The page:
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Off-the-shelf tech solutions offer maximum flexibility


KISSIMMEE, Fla.—In approaching major information technology projects, companies must recognize that "there's no sustainable advantage in technology," according to one insurance company IT executive who oversaw transforming his company's legacy system.

Speaking about leveraging technology and upgrading infrastructure at the annual ISOTech conference in November in Kissimmee, Fla., Arne Herenstein, vp information technology at Boston-based OneBeacon Insurance Group, defended his assertion by arguing that good technology can be purchased.

Further, good IT ideas are quickly adapted, modified and improved by "the next smart guy," he said, with that improved technology becoming the new baseline.

Keeping up with competitors' IT changes can be costly, Mr. Herenstein said. "You can't get hung up in keeping up with technology," he said. Instead, it's essential that companies view technology as providing the framework to enable constant change and reduced cost, he said.

Staying standard

At OneBeacon, such a perspective had several implications for the shape of the legacy system transformation project.

"We tried to make as much of it shareable as possible," Mr. Herenstein said. "We made a minimum use of proprietary technology. We try to not write things ourselves. If we write them ourselves, we try to keep it open architecture." And, he said, "We clearly try to stay with industry standard practices."

In changing from legacy systems to today's IT universe, "which is basically half in the legacy universe," OneBeacon's success had more to do with the methods and procedures used than the hardware it chose, Mr. Herenstein said.

"The technology is important, but it's a factor, not the whole thing," he said, suggesting there are three pieces to any major IT project: technology, people and processes.

The "technology evolution imperatives" that guided OneBeacon's legacy system transformation included protecting and reusing existing assets, providing a nondisruptive evolutionary path to new technology and function, improving flexibility for future system enhancements, minimizing the time to production and improving the ease of IT installation and deployment, he said.

OneBeacon's legacy transformation effort began after White Mountains Insurance Group purchased CGU Insurance Group in mid-2001 and renamed the company OneBeacon Insurance Group.

At the time OneBeacon began operations in June 2001, the successor to CGU was losing $50 million a month, Mr. Herenstein said. Key support roles such as IT were not aligned with business goals, and an earlier three-year, $100 million attempt to consolidate multiple policy administration engines had been abandoned.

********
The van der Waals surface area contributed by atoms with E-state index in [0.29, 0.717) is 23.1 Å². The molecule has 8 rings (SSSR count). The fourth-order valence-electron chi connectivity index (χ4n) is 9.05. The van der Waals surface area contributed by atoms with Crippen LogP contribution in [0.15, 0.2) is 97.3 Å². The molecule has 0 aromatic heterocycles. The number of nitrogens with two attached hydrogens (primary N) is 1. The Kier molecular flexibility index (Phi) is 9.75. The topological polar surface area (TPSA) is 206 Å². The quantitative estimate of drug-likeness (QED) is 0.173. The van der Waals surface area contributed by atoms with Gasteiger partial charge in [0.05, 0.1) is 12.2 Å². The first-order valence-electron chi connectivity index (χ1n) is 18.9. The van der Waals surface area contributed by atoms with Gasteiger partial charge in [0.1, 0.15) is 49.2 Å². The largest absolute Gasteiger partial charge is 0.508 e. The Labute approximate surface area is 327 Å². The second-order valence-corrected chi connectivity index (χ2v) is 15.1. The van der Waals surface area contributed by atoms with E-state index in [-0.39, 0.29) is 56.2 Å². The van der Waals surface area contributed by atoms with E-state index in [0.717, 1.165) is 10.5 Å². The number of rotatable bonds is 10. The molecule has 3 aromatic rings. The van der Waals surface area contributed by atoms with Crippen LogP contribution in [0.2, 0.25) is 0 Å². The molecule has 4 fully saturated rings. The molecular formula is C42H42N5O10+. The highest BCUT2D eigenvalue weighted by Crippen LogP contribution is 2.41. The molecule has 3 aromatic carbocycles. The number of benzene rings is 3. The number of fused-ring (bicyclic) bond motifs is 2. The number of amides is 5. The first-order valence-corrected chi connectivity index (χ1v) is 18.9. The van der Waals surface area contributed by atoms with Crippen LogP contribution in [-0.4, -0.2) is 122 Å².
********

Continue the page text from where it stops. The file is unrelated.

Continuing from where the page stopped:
Once OneBeacon began operations, business strategies and goals were revised and operating principles—"the first one was underwriting comes first," Mr. Herenstein said—and business unit goals were developed and communicated throughout the company. Support organizations within the company, including IT, continued only with work that would support those goals.

"Our applications were aging, but they were functional," Mr. Herenstein said. "Our technology, however, could not support the new goals."

The company built applications where it needed to build them and bought applications where it could buy them. "What we wanted to do was create a technical platform that is flexible so it is changeable over time," Mr. Herenstein said.

Management on Board

For such a project to succeed, Mr. Herenstein said the project must have senior management acceptance. In addition, regular meetings should be held with key stakeholders for communication and decision-making, and all changes that have an impact on time or cost should be reviewed by the group, he said. In addition, business strategy must define projects and projects should be joint ventures between the business side of the company and IT.

"Everything is a joint venture," Mr. Herenstein said. "There is very little that we would do on our own."

And in approaching projects, the company's IT department likes to take a customer service focus, Mr. Herenstein said.

"We tend to think of ourselves as an independent business, because by doing that, we tend to think of serving the business 'client' who hired us," he said. "We aren't doing IT projects, we're doing business initiatives."

As evidence of the transformation project's success, Mr. Herenstein points to OneBeacon's scheduled retirement of seven legacy policy systems, the fact that the cycle time from identifying an opportunity to deploying a solution continues to decrease and that the company's IT expenses went from $184 million in 2001 to a budgeted $85 million in 2006.

Meanwhile, he said, OneBeacon's combined ratio fell to 98% in 2005 from a figure "well into the 120s" before the transformation was undertaken.